Having said that, I understand that the cafeteria is running at a loss. This might be probably due to the high prices they charge for the food which is detering many customers. I would like to humbly suggest that by providing discounts to regular customers and also by making it a one-stop restaurant, where we can enjoy different cuisines, would cater to the needs of the multicultural staff of our company. This measure would certainly attract many more customers and make the business a success in no time.    } DETAILING OF THIRD BULLET POINT {

I trust these suggestions would be useful and that you would put on hold your plans to close down the cafeteria, in favour of loyal customers like me. Waiting for your reply in anticipation.  } CLOSING STATEMENT {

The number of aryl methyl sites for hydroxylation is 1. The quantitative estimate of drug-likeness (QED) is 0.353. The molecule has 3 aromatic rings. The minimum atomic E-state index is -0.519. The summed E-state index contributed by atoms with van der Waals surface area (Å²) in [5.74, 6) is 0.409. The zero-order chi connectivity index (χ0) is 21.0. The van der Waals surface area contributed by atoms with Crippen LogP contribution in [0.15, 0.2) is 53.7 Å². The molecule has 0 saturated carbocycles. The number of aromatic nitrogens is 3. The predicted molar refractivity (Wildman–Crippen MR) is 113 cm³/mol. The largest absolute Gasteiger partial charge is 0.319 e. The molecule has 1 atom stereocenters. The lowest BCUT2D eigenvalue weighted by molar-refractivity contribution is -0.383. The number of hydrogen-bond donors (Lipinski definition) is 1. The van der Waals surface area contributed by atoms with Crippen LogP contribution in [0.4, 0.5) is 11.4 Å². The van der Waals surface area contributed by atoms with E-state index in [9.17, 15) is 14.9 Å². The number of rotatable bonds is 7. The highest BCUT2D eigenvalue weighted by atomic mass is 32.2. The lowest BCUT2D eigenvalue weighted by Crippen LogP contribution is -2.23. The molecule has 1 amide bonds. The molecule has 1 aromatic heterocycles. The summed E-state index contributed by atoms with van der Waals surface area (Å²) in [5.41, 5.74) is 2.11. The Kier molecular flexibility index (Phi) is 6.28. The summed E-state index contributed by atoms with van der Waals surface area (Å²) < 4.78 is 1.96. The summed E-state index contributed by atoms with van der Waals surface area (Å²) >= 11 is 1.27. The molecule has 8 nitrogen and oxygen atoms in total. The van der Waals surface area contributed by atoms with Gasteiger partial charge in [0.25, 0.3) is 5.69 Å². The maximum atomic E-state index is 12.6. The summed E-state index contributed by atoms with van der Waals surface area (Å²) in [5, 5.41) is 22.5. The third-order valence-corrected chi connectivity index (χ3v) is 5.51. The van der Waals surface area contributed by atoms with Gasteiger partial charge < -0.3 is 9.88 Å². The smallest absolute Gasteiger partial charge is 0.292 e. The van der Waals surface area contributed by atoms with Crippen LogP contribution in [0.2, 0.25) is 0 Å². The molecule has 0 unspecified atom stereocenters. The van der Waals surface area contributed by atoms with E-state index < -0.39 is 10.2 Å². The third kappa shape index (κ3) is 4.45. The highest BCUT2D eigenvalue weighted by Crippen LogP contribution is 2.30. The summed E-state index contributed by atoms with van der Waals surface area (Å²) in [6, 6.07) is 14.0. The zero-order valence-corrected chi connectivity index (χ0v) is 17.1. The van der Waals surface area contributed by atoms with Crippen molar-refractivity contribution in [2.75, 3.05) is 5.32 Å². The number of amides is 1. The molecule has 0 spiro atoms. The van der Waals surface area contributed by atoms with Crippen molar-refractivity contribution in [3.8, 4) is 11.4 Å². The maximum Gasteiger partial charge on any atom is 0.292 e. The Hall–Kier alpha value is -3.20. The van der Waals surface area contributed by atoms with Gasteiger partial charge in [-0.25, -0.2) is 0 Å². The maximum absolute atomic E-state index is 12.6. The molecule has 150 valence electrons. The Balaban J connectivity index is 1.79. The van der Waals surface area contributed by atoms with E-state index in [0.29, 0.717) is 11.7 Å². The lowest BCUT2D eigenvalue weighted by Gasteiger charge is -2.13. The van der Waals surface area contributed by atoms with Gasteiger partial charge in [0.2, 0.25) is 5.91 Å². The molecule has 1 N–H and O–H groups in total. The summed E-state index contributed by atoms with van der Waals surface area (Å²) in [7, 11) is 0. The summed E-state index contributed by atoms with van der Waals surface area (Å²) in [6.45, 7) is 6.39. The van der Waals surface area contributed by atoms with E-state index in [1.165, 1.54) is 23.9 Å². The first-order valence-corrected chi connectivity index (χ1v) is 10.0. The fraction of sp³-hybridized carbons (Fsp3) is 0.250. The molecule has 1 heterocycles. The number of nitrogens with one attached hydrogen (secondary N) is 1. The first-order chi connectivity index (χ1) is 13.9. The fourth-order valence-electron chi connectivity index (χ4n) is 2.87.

Yours faithfully,

Olivia Nicholas               } FARWELL + NAME {

The first thing to remember is to use the appropriate salutation depending on whether you are writing a formal, semi-formal, or informal letter. Then, use an appropriate opening statement and state the purpose of the letter. The following step is to address the given bullet points in an orderly fashion while maintaining consistency of tone and flow. Finally, using the proper closing statement and farewell, as well as the writer’s name, completes the letter.

How to improve Letter Writing skills to get a better score?

Consistent practice can improve your writing scores to a great extent. Consider the following suggestions, which, when combined with practise, will assist you in achieving your desired score:

  1. Use different opening and closing statements depending on the type and purpose of the letter.
  2. Use relevant topic-related vocabulary. 
  3. Take care not to make spelling mistakes or grammatical errors , especially in the tenses.
  4. Follow the right structure and paragraphing.